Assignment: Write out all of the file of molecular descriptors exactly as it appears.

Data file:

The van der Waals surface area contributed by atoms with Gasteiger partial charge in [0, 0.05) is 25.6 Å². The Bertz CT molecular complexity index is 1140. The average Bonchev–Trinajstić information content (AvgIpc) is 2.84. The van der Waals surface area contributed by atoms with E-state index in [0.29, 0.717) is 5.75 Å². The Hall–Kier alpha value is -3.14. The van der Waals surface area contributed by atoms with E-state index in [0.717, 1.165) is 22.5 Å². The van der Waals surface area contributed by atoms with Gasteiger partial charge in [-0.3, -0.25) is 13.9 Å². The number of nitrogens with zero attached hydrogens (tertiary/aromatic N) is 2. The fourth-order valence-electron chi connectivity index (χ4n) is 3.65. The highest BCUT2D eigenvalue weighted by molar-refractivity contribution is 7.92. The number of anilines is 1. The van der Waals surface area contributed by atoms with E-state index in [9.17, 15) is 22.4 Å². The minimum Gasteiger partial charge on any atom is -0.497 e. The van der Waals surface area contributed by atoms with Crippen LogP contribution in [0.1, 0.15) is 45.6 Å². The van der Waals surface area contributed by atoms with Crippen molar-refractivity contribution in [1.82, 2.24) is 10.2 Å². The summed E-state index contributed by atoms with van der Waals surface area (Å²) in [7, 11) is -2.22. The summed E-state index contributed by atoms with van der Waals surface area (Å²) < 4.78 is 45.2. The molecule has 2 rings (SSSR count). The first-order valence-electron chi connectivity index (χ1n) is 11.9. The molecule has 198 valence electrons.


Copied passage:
The van der Waals surface area contributed by atoms with Gasteiger partial charge in [0, 0.05) is 25.6 Å². The Bertz CT molecular complexity index is 1140. The average Bonchev–Trinajstić information content (AvgIpc) is 2.84. The van der Waals surface area contributed by atoms with E-state index in [0.29, 0.717) is 5.75 Å². The Hall–Kier alpha value is -3.14. The van der Waals surface area contributed by atoms with E-state index in [0.717, 1.165) is 22.5 Å². The van der Waals surface area contributed by atoms with Gasteiger partial charge in [-0.3, -0.25) is 13.9 Å². The number of nitrogens with zero attached hydrogens (tertiary/aromatic N) is 2. The fourth-order valence-electron chi connectivity index (χ4n) is 3.65. The highest BCUT2D eigenvalue weighted by molar-refractivity contribution is 7.92. The number of anilines is 1. The van der Waals surface area contributed by atoms with E-state index in [9.17, 15) is 22.4 Å². The minimum Gasteiger partial charge on any atom is -0.497 e. The van der Waals surface area contributed by atoms with Crippen LogP contribution in [0.1, 0.15) is 45.6 Å². The van der Waals surface area contributed by atoms with Crippen molar-refractivity contribution in [1.82, 2.24) is 10.2 Å². The summed E-state index contributed by atoms with van der Waals surface area (Å²) in [7, 11) is -2.22. The summed E-state index contributed by atoms with van der Waals surface area (Å²) < 4.78 is 45.2. The molecule has 2 rings (SSSR count). The first-order valence-electron chi connectivity index (χ1n) is 11.9. The molecule has 198 valence electrons.